It's Official: Americans (Still!) Have a Huge Problem With Public Breastfeeding

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Public breastfeeding is a contentious issue. And it shouldn’t be. Thank you for coming to my TED Talk. No but really: Breastfeeding is normal and natural and it feeds children. It is the definition of “nurturung” — in the word’s most basic, biological form. But it seems far too many Americans still, for some reason unbeknownst to us, have a problem with it: A recent study by Aeroflow Healthcare found that one in four people believe it is “inappropriate” to nurse your baby in public. To be honest, we don’t know where to begin with our counterargument.

The study surveyed 1,048 adults living in the United States and asked for their feelings on public breastfeeding and/or pumping. And while the aforementioned figure is startling, that’s not all: 25 percent of respondents said they did not, or do not, believe moms should be allowed to breastfeed or pump in clear view of the public; 31 percent did not believe employers should be required to provide a lactation room away from the public; and a whopping 61 percent stated it was (and is) inappropriate to nurse and/or pump in a restaurant. WHAT?

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That’s right: More than half of those surveyed believe that feeding a baby in a food establishment is not okay.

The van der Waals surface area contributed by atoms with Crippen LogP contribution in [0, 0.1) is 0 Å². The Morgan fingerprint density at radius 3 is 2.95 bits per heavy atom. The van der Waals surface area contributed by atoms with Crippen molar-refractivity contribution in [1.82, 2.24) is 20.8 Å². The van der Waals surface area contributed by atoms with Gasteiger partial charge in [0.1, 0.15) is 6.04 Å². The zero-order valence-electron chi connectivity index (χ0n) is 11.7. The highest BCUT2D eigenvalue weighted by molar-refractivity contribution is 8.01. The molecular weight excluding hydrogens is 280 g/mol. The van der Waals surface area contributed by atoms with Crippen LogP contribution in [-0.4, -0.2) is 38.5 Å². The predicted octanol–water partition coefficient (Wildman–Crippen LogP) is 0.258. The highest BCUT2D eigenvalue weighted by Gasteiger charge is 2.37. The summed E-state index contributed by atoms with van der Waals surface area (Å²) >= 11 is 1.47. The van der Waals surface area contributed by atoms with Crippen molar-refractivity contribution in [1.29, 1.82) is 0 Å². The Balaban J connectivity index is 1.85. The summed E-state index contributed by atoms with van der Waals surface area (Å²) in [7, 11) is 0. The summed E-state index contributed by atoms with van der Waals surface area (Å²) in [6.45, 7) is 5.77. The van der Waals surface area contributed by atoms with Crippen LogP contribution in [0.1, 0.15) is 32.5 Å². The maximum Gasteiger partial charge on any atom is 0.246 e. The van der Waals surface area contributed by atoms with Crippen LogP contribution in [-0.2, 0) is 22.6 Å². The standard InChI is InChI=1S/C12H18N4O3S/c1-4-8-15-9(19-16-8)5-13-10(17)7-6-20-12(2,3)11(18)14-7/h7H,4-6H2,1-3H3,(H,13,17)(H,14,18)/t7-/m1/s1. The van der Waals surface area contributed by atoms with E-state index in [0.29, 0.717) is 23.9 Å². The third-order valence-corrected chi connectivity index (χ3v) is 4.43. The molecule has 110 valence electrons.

The study also found women to be more offended by the act than men. Researchers learned that women find breastfeeding “too personal” to be done in the public eye.

Of course, breastfeeding is indeed personal, and the decision to breastfeed — or not — will depend solely on that individual mother’s body and mind. Some parents want to breastfeed, and do for many months or even years. Others try to breastfeed but can’t. They encounter supply issues, latch issue and/or other obstacles, and some simply do not have the desire and instead choose to use formula from day one. There are plenty of reasons not to breastfeed, and they’re all legitimate. And no matter what your decision may be — to breastfeed or not to breastfeed — it’s a decision that only you are allowed to make, for yourself. You do not get to tell another parent what to do with their body. You do not get to shame them for feeding their child — whether it’s by breast, bottle, tube or spoon. Shaming them for feeding their child is disgraceful, deplorable and just plain wrong.

The good news is that, little by little, some things have been changing. Many cities and states encourage public breastfeeding, and several businesses go out of their way to make nursing mamas feel comfortable. Earlier this week, a Target store in Texas was praised for its progressive feeding policy — and last month, this here writer was thanked by a waitress for breastfeeding in a restaurant. But those supportive responses should be commonplace — and they’re not. This mentality needs to be the norm.

So let’s support one another for feeding our damn kids, any way — or place — we choose to do so.

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